Worried about your child’s thumb sucking habit?

Worried about your child’s thumb sucking habit?

Posted on Jul 15, 2015 Kid's brushing tooth

Stroll into any location where you’ll find children and you’re likely to observe numerous kiddies doing one thing: sucking their thumb. Interestingly, babies actually discover their thumbs in the womb.

So, why do kids suck their thumbs? For those little munchkins, it’s widely thought thumb sucking is both comforting and calming. Some children even suck on just the one finger during the most stressful of times.

While it’s unlikely this bad habit will harm baby teeth, the real concern revolves around the alignment of permanent teeth which start breaking through at about 6 years of age. Once baby teeth are gone, any potential damage is greater and in certain situations, may involve an orthodontist.

Most children kick the habit between the ages of 2 and 4 which means in most instances, thumb sucking doesn’t pose a big problem.

Abnormal alignment of teeth (known as malocclusion), and damage to the structure of the roof of the mouth are both possibilities. Most people would be familiar with the term, ‘buck teeth’ – this occurs when the pressure of the thumb pushes the top teeth out and away from one another. Speech problems, lisps and so on are all possibilities in this scenario as well.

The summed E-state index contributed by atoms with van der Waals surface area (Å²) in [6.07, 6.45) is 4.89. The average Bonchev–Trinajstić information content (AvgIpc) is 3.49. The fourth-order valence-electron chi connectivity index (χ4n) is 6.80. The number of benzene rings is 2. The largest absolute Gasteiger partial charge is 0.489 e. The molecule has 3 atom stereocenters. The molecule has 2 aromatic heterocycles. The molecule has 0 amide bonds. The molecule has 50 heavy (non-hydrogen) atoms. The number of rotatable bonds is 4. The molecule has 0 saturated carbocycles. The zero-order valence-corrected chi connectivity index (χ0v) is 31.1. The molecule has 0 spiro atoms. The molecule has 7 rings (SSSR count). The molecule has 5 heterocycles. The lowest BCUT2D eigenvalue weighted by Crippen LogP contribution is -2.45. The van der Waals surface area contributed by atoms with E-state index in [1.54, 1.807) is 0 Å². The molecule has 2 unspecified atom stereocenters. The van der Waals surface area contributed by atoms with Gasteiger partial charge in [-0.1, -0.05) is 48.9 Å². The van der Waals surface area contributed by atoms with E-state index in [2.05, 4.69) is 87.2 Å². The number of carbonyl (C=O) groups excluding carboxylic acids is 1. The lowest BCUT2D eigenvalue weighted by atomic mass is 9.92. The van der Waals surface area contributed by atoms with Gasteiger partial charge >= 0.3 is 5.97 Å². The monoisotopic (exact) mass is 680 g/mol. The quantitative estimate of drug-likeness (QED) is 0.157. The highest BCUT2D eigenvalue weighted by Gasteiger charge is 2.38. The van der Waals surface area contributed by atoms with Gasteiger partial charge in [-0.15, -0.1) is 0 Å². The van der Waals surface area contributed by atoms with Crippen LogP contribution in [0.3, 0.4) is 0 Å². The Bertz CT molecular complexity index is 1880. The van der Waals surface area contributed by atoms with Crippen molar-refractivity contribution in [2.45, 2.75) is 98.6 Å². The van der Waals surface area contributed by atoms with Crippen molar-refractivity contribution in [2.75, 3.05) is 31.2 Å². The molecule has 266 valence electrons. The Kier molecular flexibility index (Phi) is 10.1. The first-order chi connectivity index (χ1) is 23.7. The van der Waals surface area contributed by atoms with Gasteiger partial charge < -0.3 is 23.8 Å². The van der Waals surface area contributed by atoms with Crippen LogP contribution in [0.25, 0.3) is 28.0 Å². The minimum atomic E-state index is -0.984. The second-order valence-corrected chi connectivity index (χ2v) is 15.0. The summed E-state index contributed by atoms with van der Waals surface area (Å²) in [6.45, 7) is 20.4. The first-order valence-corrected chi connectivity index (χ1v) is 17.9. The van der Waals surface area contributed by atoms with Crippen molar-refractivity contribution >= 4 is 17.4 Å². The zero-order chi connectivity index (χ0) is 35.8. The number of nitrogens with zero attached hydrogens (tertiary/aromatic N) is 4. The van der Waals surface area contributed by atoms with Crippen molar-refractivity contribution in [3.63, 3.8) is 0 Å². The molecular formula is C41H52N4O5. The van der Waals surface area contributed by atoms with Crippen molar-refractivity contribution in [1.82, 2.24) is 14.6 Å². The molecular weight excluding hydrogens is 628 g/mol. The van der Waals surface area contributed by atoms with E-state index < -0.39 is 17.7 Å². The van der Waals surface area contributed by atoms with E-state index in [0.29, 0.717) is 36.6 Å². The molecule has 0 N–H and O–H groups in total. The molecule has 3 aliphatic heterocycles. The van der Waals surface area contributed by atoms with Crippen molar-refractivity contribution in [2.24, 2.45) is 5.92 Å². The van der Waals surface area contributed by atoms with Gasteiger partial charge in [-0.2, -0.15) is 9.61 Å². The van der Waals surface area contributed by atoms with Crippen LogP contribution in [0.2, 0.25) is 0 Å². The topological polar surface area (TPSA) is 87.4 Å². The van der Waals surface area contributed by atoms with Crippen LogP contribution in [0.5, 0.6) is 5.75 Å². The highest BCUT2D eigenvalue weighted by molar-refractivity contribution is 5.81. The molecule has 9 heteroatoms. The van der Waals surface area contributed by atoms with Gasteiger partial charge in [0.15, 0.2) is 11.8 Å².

If you’re worried about your child’s thumb sucking habit, give your local NovaDental clinic a call and speak to your dentist. They’ll help to provide a clearer picture as to what’s happening with your child’s oral health and explain anything else you’d like more insight into.

There are a number of ways you can help your child to stop sucking their thumb. A quick look online will reveal the following suggestions:

  • Ignore it: sometimes, this is the best thing you can do in terms of any habit. Often, kids do certain things as a way of gaining attention.
  • Try to distract your child: If you know your child is more prone to thumb-sucking while enjoying certain activities (for example, watching television), ensure distractions such as toys are readily available so that sucking their thumb isn’t the first thing they do.
  • Don’t overly nag: children have the tendency to become incredibly defensive if they feel as though you’re nagging them. Back off a little and see what happens.
  • Throw in gentle reminders every now and again: while you don’t want to continuously scold your child for sucking their thumb, a gentle reminder every now and again won’t hurt.
  • Reward your child when appropriate: to reinforce your child’s decision to stop sucking their thumb, a hug or gentle praise is likely to help.

We’ve only really scratched the surface here in terms of thumb sucking and how it can impact your child’s teeth.

As is always the case, we suggest you have a chat with your NovaDental dentist for more information. You can make a booking at your local clinic by calling 1300 549 750.